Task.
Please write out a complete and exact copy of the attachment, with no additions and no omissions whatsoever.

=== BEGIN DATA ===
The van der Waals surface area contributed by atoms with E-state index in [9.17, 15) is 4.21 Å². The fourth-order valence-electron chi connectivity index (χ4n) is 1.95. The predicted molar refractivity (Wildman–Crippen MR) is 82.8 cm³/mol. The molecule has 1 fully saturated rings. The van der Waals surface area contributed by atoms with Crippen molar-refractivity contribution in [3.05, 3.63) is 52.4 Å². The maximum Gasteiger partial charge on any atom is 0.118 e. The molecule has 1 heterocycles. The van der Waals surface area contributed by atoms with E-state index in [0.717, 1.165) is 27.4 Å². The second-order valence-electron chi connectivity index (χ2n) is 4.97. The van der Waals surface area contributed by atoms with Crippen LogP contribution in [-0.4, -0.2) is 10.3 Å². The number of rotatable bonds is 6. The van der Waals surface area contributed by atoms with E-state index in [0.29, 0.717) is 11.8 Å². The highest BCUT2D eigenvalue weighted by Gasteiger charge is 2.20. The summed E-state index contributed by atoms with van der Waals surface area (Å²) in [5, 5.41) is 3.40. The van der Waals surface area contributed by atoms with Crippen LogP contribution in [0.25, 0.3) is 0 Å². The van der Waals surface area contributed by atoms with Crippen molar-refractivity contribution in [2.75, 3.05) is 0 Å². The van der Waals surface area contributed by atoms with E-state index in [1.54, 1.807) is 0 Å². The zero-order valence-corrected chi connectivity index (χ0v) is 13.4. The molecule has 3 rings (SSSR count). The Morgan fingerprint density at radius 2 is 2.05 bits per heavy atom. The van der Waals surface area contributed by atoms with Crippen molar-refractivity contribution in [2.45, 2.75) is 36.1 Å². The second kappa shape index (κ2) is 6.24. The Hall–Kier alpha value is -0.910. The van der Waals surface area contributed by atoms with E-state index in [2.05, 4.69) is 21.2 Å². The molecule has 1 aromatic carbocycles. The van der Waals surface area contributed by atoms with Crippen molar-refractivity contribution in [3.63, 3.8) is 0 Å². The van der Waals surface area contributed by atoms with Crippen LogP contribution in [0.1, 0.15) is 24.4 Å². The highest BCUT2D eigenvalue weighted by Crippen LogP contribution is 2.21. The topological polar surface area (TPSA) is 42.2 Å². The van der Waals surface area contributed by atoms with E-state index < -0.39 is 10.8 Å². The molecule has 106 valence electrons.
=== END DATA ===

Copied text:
The van der Waals surface area contributed by atoms with E-state index in [9.17, 15) is 4.21 Å². The fourth-order valence-electron chi connectivity index (χ4n) is 1.95. The predicted molar refractivity (Wildman–Crippen MR) is 82.8 cm³/mol. The molecule has 1 fully saturated rings. The van der Waals surface area contributed by atoms with Crippen molar-refractivity contribution in [3.05, 3.63) is 52.4 Å². The maximum Gasteiger partial charge on any atom is 0.118 e. The molecule has 1 heterocycles. The van der Waals surface area contributed by atoms with E-state index in [0.717, 1.165) is 27.4 Å². The second-order valence-electron chi connectivity index (χ2n) is 4.97. The van der Waals surface area contributed by atoms with Crippen LogP contribution in [-0.4, -0.2) is 10.3 Å². The number of rotatable bonds is 6. The van der Waals surface area contributed by atoms with E-state index in [0.29, 0.717) is 11.8 Å². The highest BCUT2D eigenvalue weighted by Gasteiger charge is 2.20. The summed E-state index contributed by atoms with van der Waals surface area (Å²) in [5, 5.41) is 3.40. The van der Waals surface area contributed by atoms with Crippen LogP contribution in [0.25, 0.3) is 0 Å². The van der Waals surface area contributed by atoms with Crippen molar-refractivity contribution in [2.75, 3.05) is 0 Å². The van der Waals surface area contributed by atoms with E-state index in [1.54, 1.807) is 0 Å². The zero-order valence-corrected chi connectivity index (χ0v) is 13.4. The molecule has 3 rings (SSSR count). The Morgan fingerprint density at radius 2 is 2.05 bits per heavy atom. The van der Waals surface area contributed by atoms with Crippen molar-refractivity contribution in [2.45, 2.75) is 36.1 Å². The second kappa shape index (κ2) is 6.24. The Hall–Kier alpha value is -0.910. The van der Waals surface area contributed by atoms with E-state index in [2.05, 4.69) is 21.2 Å². The molecule has 1 aromatic carbocycles. The van der Waals surface area contributed by atoms with Crippen molar-refractivity contribution in [3.63, 3.8) is 0 Å². The van der Waals surface area contributed by atoms with Crippen LogP contribution in [0.1, 0.15) is 24.4 Å². The highest BCUT2D eigenvalue weighted by Crippen LogP contribution is 2.21. The topological polar surface area (TPSA) is 42.2 Å². The van der Waals surface area contributed by atoms with E-state index < -0.39 is 10.8 Å². The molecule has 106 valence electrons.